In the exam room, note the skill and respect with which the doctor and nurses handle your pets.
Try to get a sense of how committed the veterinarian is to educating you about your pet's health care.
Does the vet give you educational handouts and suggest websites to consult for more information?
Is the vet willing to review and discuss information you've collected?
Does the veterinarian focus on preventing disease? Does he take a thorough history, asking about your pet's lifestyle, diet and medications?
Does the vet counsel you on dental care, recommend parasite control and advise you if your pet is overweight?
Ask about after-hours emergencies to be sure the arrangements suit your needs. Are nurses or doctors on-site when patients are hospitalized overnight?
Does the veterinarian participate in online education, such as through the Veterinary Information Network? Do any of the doctors or nurses have special training or offer ancillary services?
How many of them attend more than the minimum number of required hours of continuing education?
Do the veterinarians in the practice discuss challenging cases with each other, so that when your pet is ill, you benefit from the expertise of all the vets on staff?
Once you find a veterinarian you click with, you'll feel at ease discussing the medical issues that arise with your pets.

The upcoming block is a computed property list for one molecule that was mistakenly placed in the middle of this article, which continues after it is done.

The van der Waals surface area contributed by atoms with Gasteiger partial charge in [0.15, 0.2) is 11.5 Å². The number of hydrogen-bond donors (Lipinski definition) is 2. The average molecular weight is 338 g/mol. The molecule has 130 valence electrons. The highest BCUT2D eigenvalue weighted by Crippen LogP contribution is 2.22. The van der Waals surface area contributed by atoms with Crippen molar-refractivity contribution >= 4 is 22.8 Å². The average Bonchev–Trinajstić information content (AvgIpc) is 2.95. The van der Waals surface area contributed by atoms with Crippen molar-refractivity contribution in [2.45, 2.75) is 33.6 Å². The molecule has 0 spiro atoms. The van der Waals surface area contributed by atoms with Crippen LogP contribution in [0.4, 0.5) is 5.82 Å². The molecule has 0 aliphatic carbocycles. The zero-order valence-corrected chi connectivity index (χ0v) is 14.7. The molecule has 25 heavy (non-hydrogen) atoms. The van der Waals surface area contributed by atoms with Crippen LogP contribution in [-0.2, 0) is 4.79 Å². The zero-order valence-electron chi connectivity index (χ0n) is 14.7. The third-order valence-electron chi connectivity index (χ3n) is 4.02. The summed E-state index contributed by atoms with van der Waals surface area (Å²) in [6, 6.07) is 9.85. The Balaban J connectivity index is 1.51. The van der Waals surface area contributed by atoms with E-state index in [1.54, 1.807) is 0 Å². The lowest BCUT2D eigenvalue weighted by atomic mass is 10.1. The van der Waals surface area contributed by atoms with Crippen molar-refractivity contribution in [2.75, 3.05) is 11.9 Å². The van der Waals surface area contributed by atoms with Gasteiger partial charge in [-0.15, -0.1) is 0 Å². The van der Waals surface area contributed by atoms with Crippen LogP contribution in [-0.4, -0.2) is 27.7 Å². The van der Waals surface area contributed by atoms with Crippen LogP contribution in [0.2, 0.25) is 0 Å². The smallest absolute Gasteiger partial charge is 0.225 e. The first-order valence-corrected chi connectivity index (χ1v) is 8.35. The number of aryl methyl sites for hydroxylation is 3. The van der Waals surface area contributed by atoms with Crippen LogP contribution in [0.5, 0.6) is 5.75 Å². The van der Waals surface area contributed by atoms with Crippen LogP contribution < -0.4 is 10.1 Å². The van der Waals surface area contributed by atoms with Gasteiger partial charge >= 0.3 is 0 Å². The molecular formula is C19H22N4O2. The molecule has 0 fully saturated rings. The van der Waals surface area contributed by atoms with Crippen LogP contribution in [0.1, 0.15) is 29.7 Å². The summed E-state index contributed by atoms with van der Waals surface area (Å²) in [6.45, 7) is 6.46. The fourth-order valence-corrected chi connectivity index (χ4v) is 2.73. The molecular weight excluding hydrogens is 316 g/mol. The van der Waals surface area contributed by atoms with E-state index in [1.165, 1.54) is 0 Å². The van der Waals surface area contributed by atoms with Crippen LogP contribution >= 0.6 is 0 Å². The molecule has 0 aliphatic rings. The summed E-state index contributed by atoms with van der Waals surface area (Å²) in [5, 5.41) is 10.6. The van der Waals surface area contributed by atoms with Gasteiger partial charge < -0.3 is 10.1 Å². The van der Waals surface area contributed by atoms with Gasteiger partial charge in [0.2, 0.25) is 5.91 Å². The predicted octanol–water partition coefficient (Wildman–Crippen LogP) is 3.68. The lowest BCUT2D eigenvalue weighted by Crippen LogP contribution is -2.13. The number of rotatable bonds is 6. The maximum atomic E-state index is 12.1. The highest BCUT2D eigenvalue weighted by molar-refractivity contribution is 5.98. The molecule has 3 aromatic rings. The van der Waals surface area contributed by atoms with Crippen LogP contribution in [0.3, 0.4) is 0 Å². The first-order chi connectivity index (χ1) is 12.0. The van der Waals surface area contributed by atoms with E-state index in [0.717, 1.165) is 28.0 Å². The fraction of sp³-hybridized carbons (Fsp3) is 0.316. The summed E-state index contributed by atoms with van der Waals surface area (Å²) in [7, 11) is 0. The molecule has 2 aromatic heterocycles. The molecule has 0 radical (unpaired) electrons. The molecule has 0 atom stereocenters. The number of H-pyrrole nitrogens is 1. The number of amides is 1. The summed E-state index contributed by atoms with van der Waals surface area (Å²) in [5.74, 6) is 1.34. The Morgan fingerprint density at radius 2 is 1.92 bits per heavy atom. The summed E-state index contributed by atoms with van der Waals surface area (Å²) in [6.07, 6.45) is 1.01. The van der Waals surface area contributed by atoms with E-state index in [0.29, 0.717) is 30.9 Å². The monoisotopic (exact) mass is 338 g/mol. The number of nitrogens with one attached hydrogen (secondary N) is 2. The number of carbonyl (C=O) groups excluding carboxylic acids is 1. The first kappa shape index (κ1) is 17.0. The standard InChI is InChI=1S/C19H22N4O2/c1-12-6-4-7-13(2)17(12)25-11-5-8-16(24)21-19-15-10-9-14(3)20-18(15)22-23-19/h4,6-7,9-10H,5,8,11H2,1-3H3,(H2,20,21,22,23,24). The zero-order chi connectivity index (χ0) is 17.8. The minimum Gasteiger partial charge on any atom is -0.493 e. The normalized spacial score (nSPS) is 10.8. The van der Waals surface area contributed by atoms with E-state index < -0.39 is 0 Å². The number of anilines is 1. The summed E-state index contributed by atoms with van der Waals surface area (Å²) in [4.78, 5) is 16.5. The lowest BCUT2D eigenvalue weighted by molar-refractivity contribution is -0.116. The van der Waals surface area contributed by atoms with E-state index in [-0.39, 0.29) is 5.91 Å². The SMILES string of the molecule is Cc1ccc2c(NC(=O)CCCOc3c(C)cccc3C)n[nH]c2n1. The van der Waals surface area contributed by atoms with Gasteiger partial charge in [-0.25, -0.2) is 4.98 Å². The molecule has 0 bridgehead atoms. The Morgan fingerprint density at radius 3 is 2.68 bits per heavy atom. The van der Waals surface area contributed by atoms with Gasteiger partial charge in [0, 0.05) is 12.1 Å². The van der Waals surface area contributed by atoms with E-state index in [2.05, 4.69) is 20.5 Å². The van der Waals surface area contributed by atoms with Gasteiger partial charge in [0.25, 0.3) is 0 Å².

Adapted from: http://readingeagle.com/article.aspx?id=340623
Finding a veterinarian
Finding a veterinarian is can be relatively easy, especially if you're using myveterinarian.com to search. Recommendations from family and friends can also be of great help. However, finding the right veterinarian for you and your pet is what's really important.
Check out prospective clinics and veterinarians by paying them a visit, with or without your pet. Is the clinic/hospital clean and orderly? Ask if you can take a tour of the clinic.
Pay attention to how the veterinary team talks to clients and how they act toward the animals in the clinic. Are team members readily available to answer your questions or address your concerns? Do they answer your questions in a way you can understand? One of the most important considerations is how the veterinary team makes you feel – ask yourself if you would be comfortable having your pet in their care. Trust your gut feeling – if you like a veterinary team but can't pinpoint why you like them, you're probably in the right place. If you're there with your pet for an actual visit, do the veterinary team's explanations of the exam findings and treatment plans make sense to you?
Are the clinic's office hours compatible with yours? How do they handle after-hours emergencies – do they see them, or do they refer you to an emergency clinic (it's best to find this out before you need to know it in an emergency situation)? Do they accept your preferred form of payment? If you have pet insurance, does the veterinary hospital accept that plan?
When choosing your family's veterinarian, use the same care and criteria that you would in selecting a physician or dentist. Think about what is important to you. Location, office hours, payment options, and the range of medical services provided are all important considerations. For many pet owners the most important factor is the friendliness and commitment of doctors and staff. Your goal should be to find the veterinarian who you believe can best meet your pet's medical needs and with whom you feel comfortable in establishing a long-term relationship.
Adapted from: http://www.avma.org/myveterinarian/finding.asp
8 things you should consider when choosing a veterinarian